From the Archives: A Feminist Retelling of Noah’s Ark

This was originally posted on May 4, 2018

My daughters came to me after Sunday School one day, concerned about a story they had heard in which God drowned almost everyone on Earth. So I sat down and thought about why a community might want to tell that story, and what valuable wisdom might be lifted from it for my children. Here is what I told them:

God/ess  has  many  faces,  which  help  us  understand  different  things we  need  to  know  at different  times. Sometimes we think of God/ess as Crone, an old, old  woman  crowned with silver hair as  an  emblem of her wisdom, who helps us  learn to let go of anything that is holding back the wellness of our community and ourselves. 

One  day, Crone Goddess saw that her people were hoarding their belongings and  not sharing with each  other. They had become greedy and selfish, using up the  land around them rather than treating it as a revered and sacred friend. They had  cut down many trees without thinking about how to protect the forests and the  animals who live in the forests. They had set some members of the community up as more important and more powerful than others. They had oppressed other  members and treated them with scorn.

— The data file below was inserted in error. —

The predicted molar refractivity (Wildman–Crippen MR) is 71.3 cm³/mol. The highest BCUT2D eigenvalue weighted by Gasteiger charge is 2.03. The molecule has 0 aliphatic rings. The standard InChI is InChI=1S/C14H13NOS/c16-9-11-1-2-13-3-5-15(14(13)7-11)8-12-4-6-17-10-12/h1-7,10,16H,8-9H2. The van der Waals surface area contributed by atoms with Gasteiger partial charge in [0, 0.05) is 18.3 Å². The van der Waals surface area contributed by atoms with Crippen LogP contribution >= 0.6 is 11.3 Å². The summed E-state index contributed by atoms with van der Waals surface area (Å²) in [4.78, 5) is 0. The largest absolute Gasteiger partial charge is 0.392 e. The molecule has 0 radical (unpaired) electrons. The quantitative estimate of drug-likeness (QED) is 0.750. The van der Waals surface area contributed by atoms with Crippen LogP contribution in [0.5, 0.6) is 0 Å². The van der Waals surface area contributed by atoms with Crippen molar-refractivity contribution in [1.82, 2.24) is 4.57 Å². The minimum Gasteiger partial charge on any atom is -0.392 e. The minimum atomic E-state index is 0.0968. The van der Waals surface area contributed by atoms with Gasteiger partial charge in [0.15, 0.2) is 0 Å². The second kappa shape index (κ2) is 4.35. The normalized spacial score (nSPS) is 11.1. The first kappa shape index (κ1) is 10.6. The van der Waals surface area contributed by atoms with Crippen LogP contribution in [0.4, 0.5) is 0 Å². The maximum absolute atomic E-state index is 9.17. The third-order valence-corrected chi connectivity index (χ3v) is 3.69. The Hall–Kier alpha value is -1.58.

Crone Goddess went to the wisest elder of the village, Grandmother Noah. She said to Grandmother Noah, “The people are selfish, and they are hurting the land and  each other. They are cutting down trees and being mean to anyone who is weak or  different.”

Grandmother Noah said, “Yes, Crone Goddess, and I have tried to help them, but  they turn their faces away from our wisdom. They no longer share with me, either,  and I am forced to work to the point of pain, all day and night growing and  gathering food for myself, because they have forgotten the wisdom of Crones.”

Crone  Goddess  said, “Grandmother Noah prepare for a ceremony when the moon  has waned to its thinnest crescent. You must build an ark of my waning moon.”

Every day, Grandmother sang the songs to build an ark of the Crone Moon. She  gathered the energy of water, air, fire, and earth, and she built an altar in the center  of  the  community. She carved the altar in the shape of a crescent moon. For water  energy, she gathered bowls and chalices of water. Into them she poured water that  had been blessed under the full moon, and she added tears of grief for her  community’s sickness. For air energy, she wove capes of feathers and downy  blankets. For fire energy, she lit a sacred fire and candles. For earth energy, she  brought the fruits of the earth, nuts and vegetables and other good  foods. She  brought all the food she had stored against the coming winter. These things  she placed in between the two points of the crescent moon on top of its stone  base. She danced around the altar, beat her drum, and sang the songs of death,  mystery, age, and letting go.

The  people laughed at Grandmother  Noah.

“Fool!” They cried. “You should be storing up your belongings and hoarding  power  as we do. Those old  ways are useless and silly.”